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Father

From the Omaha Daily Bee, December 3, 1913. By Edmund Vance Cooke.

He was not the kind of a father that you read about in books,
He wasn’t long on language and he wasn’t strong on looks.
He was not the sort of father that you hear about in plays.
He was just a human father with a human father’s ways.

No, he never balked at working, but when he was through it once,
Right down to the grass was father, with the children doing stunts.
All of us would pile up on him and he’d welcome all the pack,
But I’m wondering after play time, did we stay there—on his back?

Wasn’t strong on dissipation, said his “gambol on the green”
Was to fill the platter faster than the kids could lick it clean.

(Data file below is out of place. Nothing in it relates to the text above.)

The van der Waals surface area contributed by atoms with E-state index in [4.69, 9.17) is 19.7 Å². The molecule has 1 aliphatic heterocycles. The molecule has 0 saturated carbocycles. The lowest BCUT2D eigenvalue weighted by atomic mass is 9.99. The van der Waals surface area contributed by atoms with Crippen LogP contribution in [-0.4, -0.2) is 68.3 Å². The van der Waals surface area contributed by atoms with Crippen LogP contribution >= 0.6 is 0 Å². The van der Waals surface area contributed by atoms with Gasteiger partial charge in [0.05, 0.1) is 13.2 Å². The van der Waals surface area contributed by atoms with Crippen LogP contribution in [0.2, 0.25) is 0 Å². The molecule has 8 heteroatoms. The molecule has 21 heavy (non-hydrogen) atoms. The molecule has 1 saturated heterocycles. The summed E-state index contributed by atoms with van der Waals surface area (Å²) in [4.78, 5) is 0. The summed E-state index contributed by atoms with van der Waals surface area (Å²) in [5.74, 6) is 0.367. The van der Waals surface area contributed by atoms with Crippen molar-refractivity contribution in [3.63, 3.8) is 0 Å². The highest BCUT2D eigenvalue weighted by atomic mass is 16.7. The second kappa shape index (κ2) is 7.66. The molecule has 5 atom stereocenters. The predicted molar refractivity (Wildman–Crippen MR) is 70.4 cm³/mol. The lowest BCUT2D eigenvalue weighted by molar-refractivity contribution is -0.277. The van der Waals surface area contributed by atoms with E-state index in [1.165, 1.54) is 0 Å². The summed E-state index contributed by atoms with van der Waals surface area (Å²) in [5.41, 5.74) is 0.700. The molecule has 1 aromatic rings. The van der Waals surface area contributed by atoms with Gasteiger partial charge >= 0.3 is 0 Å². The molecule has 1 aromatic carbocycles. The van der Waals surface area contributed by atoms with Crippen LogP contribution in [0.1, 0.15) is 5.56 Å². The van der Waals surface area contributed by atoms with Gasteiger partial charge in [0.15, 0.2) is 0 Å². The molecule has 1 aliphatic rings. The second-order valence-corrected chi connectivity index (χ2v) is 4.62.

And the next best game he knew of was an equal one to beat;
It was keeping leather covers up to the supply of feet.

Always on the job was father, plugging steady like and strong,
Never making any noise, but helping all his little world along.
And to think! Lord! ain’t it funny you can see things years and years
And yet never know you’ve seen them, till your eyes are blind with tears.

Quit his job one day and left us, smiling as he went away;
Eulogy seems all so foolish. What can anybody say?
Seemed like even in his leaving he was saving someone bother,
For the one word on the granite which lies over him is “Father.”